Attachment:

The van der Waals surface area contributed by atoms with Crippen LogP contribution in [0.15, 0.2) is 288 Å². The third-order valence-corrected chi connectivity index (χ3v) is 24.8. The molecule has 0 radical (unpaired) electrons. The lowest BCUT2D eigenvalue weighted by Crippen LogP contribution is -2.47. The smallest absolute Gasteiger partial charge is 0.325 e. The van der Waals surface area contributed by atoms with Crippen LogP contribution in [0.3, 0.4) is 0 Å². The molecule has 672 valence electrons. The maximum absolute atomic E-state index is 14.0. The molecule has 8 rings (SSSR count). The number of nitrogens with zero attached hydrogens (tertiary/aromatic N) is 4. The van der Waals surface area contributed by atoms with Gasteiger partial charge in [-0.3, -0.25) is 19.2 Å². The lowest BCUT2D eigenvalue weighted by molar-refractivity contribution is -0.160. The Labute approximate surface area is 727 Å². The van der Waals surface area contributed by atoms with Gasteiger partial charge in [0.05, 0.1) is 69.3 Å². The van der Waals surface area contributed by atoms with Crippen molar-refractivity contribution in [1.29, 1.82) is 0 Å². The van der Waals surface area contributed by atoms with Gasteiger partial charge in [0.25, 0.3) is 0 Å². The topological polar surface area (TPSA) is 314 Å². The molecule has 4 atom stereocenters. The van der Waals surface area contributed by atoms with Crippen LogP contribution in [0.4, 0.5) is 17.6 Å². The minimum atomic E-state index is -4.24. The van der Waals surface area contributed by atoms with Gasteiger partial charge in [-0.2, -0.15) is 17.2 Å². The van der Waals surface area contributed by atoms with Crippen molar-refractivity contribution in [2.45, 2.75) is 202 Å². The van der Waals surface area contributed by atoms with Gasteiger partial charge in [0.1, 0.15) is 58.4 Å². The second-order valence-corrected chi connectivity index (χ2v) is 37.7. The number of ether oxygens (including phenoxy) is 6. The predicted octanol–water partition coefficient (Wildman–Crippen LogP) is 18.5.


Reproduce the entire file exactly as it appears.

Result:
The van der Waals surface area contributed by atoms with Crippen LogP contribution in [0.15, 0.2) is 288 Å². The third-order valence-corrected chi connectivity index (χ3v) is 24.8. The molecule has 0 radical (unpaired) electrons. The lowest BCUT2D eigenvalue weighted by Crippen LogP contribution is -2.47. The smallest absolute Gasteiger partial charge is 0.325 e. The van der Waals surface area contributed by atoms with Crippen LogP contribution in [0.3, 0.4) is 0 Å². The molecule has 672 valence electrons. The maximum absolute atomic E-state index is 14.0. The molecule has 8 rings (SSSR count). The number of nitrogens with zero attached hydrogens (tertiary/aromatic N) is 4. The van der Waals surface area contributed by atoms with Gasteiger partial charge in [-0.3, -0.25) is 19.2 Å². The lowest BCUT2D eigenvalue weighted by molar-refractivity contribution is -0.160. The Labute approximate surface area is 727 Å². The van der Waals surface area contributed by atoms with Gasteiger partial charge in [0.05, 0.1) is 69.3 Å². The van der Waals surface area contributed by atoms with Crippen molar-refractivity contribution in [1.29, 1.82) is 0 Å². The van der Waals surface area contributed by atoms with Gasteiger partial charge in [0.25, 0.3) is 0 Å². The topological polar surface area (TPSA) is 314 Å². The molecule has 4 atom stereocenters. The van der Waals surface area contributed by atoms with Crippen LogP contribution in [0.4, 0.5) is 17.6 Å². The minimum atomic E-state index is -4.24. The van der Waals surface area contributed by atoms with Gasteiger partial charge in [-0.2, -0.15) is 17.2 Å². The van der Waals surface area contributed by atoms with Crippen molar-refractivity contribution in [2.45, 2.75) is 202 Å². The van der Waals surface area contributed by atoms with Gasteiger partial charge in [0.1, 0.15) is 58.4 Å². The second-order valence-corrected chi connectivity index (χ2v) is 37.7. The number of ether oxygens (including phenoxy) is 6. The predicted octanol–water partition coefficient (Wildman–Crippen LogP) is 18.5.